Oyster Prices Bound To Spike When Drakes Bay Closes

Experts and restauranteurs agree: oysters are about to become more expensive.

Drake's Bay Oyster Farm
NBC Bay Area

Dollar oysters, already a happy hour rarity, could be a thing of the past once the supply of ocean-bound bivalves shortens following the closure of Drakes Bay Oysters Co., according to reports.

The oyster fishery has been ordered to close by federal environmental officials by March 15. Meanwhile, the fishery produces 40 percent of the state's commercial oysters, according to the Marin Independent Journal, and fish buyers and chefs say that prices will spike.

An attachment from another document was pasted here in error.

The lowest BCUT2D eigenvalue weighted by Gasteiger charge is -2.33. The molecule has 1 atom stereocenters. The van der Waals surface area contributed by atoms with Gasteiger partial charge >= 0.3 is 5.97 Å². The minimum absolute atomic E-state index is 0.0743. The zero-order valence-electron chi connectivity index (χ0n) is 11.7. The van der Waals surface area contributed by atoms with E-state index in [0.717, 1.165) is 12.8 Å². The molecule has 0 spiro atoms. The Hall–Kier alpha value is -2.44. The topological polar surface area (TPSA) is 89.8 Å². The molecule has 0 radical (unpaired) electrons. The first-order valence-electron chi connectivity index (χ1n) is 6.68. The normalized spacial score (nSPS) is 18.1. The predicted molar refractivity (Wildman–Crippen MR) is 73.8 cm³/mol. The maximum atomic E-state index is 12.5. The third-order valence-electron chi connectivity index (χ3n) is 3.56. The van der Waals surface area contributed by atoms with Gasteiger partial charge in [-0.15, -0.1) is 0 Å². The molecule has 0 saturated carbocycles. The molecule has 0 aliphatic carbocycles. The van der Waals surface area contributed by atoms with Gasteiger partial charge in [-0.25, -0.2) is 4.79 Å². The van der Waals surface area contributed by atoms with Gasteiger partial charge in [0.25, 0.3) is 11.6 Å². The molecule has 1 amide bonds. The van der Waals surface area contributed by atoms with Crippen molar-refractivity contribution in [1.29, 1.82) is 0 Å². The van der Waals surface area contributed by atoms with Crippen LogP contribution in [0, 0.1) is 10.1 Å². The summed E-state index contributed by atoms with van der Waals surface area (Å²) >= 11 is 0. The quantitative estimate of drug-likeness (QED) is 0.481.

In particular, Drakes Bay provides "larger shucked oysters" that will now have to be trucked in from out of state rather than plucked from the ocean locally.

The demand can't be met locally. Tomales Bay Oyster Co. in Marshall says it's "maxed out" for commercial supply and its famous on-site eatery will be even more crowded once Drakes closes, the newspaper reported.

There's an overall shortage of oyster supply, and it is seen as a fait accompli that prices will rise once Drakes closes.

The oyster farm was ordered to close in November after Interior Secretary Ken Salazar declined to renew Drakes's lease.
 

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